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The Big Three Creep Closer to an Auto Bailout

Written By Brian Hicks

Posted December 8, 2008



road trip


After making the long road trip from Detroit to D.C., it now looks as though it was worth the ride this time for the CEO’s of the Big Three.

According to Barney Frank, Congress and the Bush administration are negotiating the final details of a $15 billion measure to rescue domestic automakers without forcing the ouster of their chief executives.

Passage of the plan, however, is less certain and Senator Richard Shelby has hinted at a filibuster.

“This is a bridge loan to nowhere,” Senator Shelby, senior Republican on the banking committee, said on “Fox News Sunday.” “This is a down payment on many billions to come.”

So at this point the battle moves on to its next stage.

In the meantime, the underlying problem in the auto industry remains as pervasive as ever. Consumers aren’t buying any cars and it doesn’t matter the make or the model.

From Reuters by Nichola Groom entitled: From hybrids to SUV’s, unsold cars pile up

“From pricey luxury sedans to popular hybrid cars, automobiles made overseas are stacking up at ports and parking lots around the United States as supplies far outstrip demand amid the nation’s worst auto market in more than 25 years.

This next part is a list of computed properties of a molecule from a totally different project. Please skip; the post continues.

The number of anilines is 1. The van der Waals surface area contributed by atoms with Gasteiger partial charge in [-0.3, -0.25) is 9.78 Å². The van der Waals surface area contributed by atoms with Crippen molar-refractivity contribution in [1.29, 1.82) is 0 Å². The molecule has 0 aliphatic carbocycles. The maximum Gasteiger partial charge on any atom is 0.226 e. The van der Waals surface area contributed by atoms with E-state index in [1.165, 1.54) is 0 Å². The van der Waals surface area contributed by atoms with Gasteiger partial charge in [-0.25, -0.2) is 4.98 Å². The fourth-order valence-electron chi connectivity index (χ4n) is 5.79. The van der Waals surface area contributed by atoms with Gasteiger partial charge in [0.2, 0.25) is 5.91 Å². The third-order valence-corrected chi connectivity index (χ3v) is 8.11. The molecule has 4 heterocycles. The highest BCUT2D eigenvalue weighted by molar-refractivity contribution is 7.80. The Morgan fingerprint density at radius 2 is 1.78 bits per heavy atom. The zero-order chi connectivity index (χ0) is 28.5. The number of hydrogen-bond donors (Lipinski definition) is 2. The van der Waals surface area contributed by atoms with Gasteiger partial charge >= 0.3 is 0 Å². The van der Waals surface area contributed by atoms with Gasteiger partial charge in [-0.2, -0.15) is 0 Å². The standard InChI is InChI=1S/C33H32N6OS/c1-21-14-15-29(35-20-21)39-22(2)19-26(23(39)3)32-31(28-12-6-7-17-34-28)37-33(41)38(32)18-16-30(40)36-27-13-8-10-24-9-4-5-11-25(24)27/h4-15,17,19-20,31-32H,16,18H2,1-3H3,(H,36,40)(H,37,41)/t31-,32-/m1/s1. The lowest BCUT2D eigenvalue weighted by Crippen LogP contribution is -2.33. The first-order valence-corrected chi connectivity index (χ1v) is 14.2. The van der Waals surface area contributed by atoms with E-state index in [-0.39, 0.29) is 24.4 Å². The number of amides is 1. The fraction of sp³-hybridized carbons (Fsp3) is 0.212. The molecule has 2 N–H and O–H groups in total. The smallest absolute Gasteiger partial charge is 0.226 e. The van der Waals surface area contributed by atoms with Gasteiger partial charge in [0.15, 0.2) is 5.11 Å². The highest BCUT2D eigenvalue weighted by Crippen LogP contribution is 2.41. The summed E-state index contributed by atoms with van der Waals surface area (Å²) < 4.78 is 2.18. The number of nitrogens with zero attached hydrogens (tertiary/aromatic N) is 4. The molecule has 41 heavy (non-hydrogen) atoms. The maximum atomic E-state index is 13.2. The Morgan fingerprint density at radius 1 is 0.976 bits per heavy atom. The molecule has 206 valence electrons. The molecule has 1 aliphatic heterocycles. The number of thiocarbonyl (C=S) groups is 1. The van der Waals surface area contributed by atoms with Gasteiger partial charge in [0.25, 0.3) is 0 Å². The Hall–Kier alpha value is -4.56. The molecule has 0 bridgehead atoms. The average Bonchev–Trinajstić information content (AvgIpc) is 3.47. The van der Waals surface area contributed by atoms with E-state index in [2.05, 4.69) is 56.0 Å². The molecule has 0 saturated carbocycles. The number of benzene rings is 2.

At the Long Beach port near Los Angeles, Toyota Motor Corp vehicles including Prius hybrids, FJ Cruiser sport utility vehicles and Lexus IS 250 luxury sedans are being stored on a vast construction site that will one day be a new container terminal.

The site became a gigantic parking lot when Toyota and Daimler AG’s Mercedes-Benz asked the port for space to store thousands of vehicles that dealerships have not been able to take on due to sluggish sales.

“It’s unusual that they would be here longer than a few days, but that’s the situation now,” said Art Wong, a spokesman for the Port of Long Beach. “They can’t move it through their pipeline fast enough so they are asking for additional space while they keep their vehicles here more than a few days, and in some cases more than a few weeks.”

The port has not counted how many additional cars were being stored, but Wong said Toyota has leased an additional 23 acres of space while Mercedes-Benz has leased about 20 more acres.

Global automakers have been sideswiped by the collapsing demand for new cars and trucks. A market slowdown that began in the United States has spread to Europe and Asia.

Toyota spokesman Mike Goss said inventory had been pushed to “unacceptably high” levels that would take 80 to 90 days of sales to clear.

That is still less than the 115-day supply of inventory on average for General Motors Corp, Ford Motor Co and Chrysler LLC, but it is double Toyota’s inventory levels of just a year earlier.”

Bailout or not, I doubt there will be that much celebrating on the car ride home.

Of course, cash in hand they just might splurge for some airline tickets. And after the beating they just took I can’t say that I would blame them.

Once you get out of college road trips aren’t as much fun as they used to be.

Neither for that matter is waking up after long binge.